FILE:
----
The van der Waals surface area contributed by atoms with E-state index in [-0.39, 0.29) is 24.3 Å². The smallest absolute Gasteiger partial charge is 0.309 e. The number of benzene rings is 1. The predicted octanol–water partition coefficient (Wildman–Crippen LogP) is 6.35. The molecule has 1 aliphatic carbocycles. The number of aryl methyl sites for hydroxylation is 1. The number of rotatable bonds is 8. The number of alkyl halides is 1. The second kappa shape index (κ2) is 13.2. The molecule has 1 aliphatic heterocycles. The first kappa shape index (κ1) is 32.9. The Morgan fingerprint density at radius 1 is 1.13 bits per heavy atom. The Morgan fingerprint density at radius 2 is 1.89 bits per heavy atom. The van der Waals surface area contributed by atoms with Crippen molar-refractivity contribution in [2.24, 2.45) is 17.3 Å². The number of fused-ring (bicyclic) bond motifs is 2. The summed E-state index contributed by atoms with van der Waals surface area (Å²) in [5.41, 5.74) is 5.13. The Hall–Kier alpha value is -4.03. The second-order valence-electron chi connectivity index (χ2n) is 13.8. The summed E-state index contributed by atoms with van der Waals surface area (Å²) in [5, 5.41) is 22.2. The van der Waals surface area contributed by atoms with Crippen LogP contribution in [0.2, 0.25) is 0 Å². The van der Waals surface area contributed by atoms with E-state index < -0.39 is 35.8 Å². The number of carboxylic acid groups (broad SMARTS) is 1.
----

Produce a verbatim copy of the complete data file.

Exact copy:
The van der Waals surface area contributed by atoms with E-state index in [-0.39, 0.29) is 24.3 Å². The smallest absolute Gasteiger partial charge is 0.309 e. The number of benzene rings is 1. The predicted octanol–water partition coefficient (Wildman–Crippen LogP) is 6.35. The molecule has 1 aliphatic carbocycles. The number of aryl methyl sites for hydroxylation is 1. The number of rotatable bonds is 8. The number of alkyl halides is 1. The second kappa shape index (κ2) is 13.2. The molecule has 1 aliphatic heterocycles. The first kappa shape index (κ1) is 32.9. The Morgan fingerprint density at radius 1 is 1.13 bits per heavy atom. The Morgan fingerprint density at radius 2 is 1.89 bits per heavy atom. The van der Waals surface area contributed by atoms with Crippen molar-refractivity contribution in [2.24, 2.45) is 17.3 Å². The number of fused-ring (bicyclic) bond motifs is 2. The summed E-state index contributed by atoms with van der Waals surface area (Å²) in [5.41, 5.74) is 5.13. The Hall–Kier alpha value is -4.03. The second-order valence-electron chi connectivity index (χ2n) is 13.8. The summed E-state index contributed by atoms with van der Waals surface area (Å²) in [5, 5.41) is 22.2. The van der Waals surface area contributed by atoms with Crippen LogP contribution in [0.2, 0.25) is 0 Å². The van der Waals surface area contributed by atoms with E-state index < -0.39 is 35.8 Å². The number of carboxylic acid groups (broad SMARTS) is 1.